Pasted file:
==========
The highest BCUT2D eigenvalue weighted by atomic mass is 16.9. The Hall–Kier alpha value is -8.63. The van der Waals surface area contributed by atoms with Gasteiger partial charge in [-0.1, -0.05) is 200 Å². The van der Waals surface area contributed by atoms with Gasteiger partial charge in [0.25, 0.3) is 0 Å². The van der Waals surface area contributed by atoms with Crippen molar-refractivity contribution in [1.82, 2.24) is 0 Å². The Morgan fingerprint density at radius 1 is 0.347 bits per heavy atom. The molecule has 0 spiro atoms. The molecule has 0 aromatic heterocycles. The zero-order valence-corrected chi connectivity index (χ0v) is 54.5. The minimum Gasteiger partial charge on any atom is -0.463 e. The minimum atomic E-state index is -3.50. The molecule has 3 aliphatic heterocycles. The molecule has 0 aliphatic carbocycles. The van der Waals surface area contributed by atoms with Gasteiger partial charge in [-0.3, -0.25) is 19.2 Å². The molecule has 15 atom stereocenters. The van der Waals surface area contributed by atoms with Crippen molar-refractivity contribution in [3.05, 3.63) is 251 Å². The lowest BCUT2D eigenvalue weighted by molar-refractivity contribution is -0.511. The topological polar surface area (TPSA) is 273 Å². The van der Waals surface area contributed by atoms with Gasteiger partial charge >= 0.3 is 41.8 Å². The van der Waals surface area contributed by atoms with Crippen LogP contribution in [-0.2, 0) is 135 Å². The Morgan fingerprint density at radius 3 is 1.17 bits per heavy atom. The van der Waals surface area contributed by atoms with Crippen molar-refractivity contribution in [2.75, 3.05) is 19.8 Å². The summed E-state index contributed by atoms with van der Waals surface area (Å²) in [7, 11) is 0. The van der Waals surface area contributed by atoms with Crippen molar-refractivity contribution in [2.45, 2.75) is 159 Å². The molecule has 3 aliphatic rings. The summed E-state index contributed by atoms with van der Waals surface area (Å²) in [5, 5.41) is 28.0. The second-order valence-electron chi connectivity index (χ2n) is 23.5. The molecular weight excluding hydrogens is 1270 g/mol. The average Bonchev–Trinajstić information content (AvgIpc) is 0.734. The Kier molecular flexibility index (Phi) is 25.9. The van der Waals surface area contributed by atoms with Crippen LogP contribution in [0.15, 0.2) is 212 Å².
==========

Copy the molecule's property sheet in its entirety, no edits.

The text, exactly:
The highest BCUT2D eigenvalue weighted by atomic mass is 16.9. The Hall–Kier alpha value is -8.63. The van der Waals surface area contributed by atoms with Gasteiger partial charge in [-0.1, -0.05) is 200 Å². The van der Waals surface area contributed by atoms with Gasteiger partial charge in [0.25, 0.3) is 0 Å². The van der Waals surface area contributed by atoms with Crippen molar-refractivity contribution in [1.82, 2.24) is 0 Å². The Morgan fingerprint density at radius 1 is 0.347 bits per heavy atom. The molecule has 0 spiro atoms. The molecule has 0 aromatic heterocycles. The zero-order valence-corrected chi connectivity index (χ0v) is 54.5. The minimum Gasteiger partial charge on any atom is -0.463 e. The minimum atomic E-state index is -3.50. The molecule has 3 aliphatic heterocycles. The molecule has 0 aliphatic carbocycles. The van der Waals surface area contributed by atoms with Gasteiger partial charge in [-0.3, -0.25) is 19.2 Å². The molecule has 15 atom stereocenters. The van der Waals surface area contributed by atoms with Crippen molar-refractivity contribution in [3.05, 3.63) is 251 Å². The lowest BCUT2D eigenvalue weighted by molar-refractivity contribution is -0.511. The topological polar surface area (TPSA) is 273 Å². The van der Waals surface area contributed by atoms with Gasteiger partial charge >= 0.3 is 41.8 Å². The van der Waals surface area contributed by atoms with Crippen LogP contribution in [-0.2, 0) is 135 Å². The Morgan fingerprint density at radius 3 is 1.17 bits per heavy atom. The van der Waals surface area contributed by atoms with Crippen molar-refractivity contribution in [2.75, 3.05) is 19.8 Å². The summed E-state index contributed by atoms with van der Waals surface area (Å²) in [7, 11) is 0. The van der Waals surface area contributed by atoms with Crippen molar-refractivity contribution in [2.45, 2.75) is 159 Å². The molecule has 3 aliphatic rings. The summed E-state index contributed by atoms with van der Waals surface area (Å²) in [5, 5.41) is 28.0. The second-order valence-electron chi connectivity index (χ2n) is 23.5. The molecular weight excluding hydrogens is 1270 g/mol. The average Bonchev–Trinajstić information content (AvgIpc) is 0.734. The Kier molecular flexibility index (Phi) is 25.9. The van der Waals surface area contributed by atoms with Crippen LogP contribution in [0.15, 0.2) is 212 Å².